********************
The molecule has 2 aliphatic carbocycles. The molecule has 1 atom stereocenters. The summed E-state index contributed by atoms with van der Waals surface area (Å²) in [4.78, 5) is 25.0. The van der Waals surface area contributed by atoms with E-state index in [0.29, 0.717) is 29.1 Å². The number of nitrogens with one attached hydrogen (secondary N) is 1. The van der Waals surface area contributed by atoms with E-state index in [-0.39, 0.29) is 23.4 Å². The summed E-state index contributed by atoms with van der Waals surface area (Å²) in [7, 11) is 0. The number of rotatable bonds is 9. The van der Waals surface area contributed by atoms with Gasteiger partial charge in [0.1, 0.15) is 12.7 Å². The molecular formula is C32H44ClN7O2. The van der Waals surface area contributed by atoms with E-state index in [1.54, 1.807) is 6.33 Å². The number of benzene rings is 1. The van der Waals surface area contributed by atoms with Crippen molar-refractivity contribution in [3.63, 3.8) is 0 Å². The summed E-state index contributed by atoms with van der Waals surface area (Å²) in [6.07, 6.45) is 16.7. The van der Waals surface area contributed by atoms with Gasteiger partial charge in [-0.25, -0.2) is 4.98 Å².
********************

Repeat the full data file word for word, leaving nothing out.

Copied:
The molecule has 2 aliphatic carbocycles. The molecule has 1 atom stereocenters. The summed E-state index contributed by atoms with van der Waals surface area (Å²) in [4.78, 5) is 25.0. The van der Waals surface area contributed by atoms with E-state index in [0.29, 0.717) is 29.1 Å². The number of nitrogens with one attached hydrogen (secondary N) is 1. The van der Waals surface area contributed by atoms with E-state index in [-0.39, 0.29) is 23.4 Å². The summed E-state index contributed by atoms with van der Waals surface area (Å²) in [7, 11) is 0. The number of rotatable bonds is 9. The van der Waals surface area contributed by atoms with Gasteiger partial charge in [0.1, 0.15) is 12.7 Å². The molecular formula is C32H44ClN7O2. The van der Waals surface area contributed by atoms with E-state index in [1.54, 1.807) is 6.33 Å². The number of benzene rings is 1. The van der Waals surface area contributed by atoms with Crippen molar-refractivity contribution in [3.63, 3.8) is 0 Å². The summed E-state index contributed by atoms with van der Waals surface area (Å²) in [6.07, 6.45) is 16.7. The van der Waals surface area contributed by atoms with Gasteiger partial charge in [-0.25, -0.2) is 4.98 Å².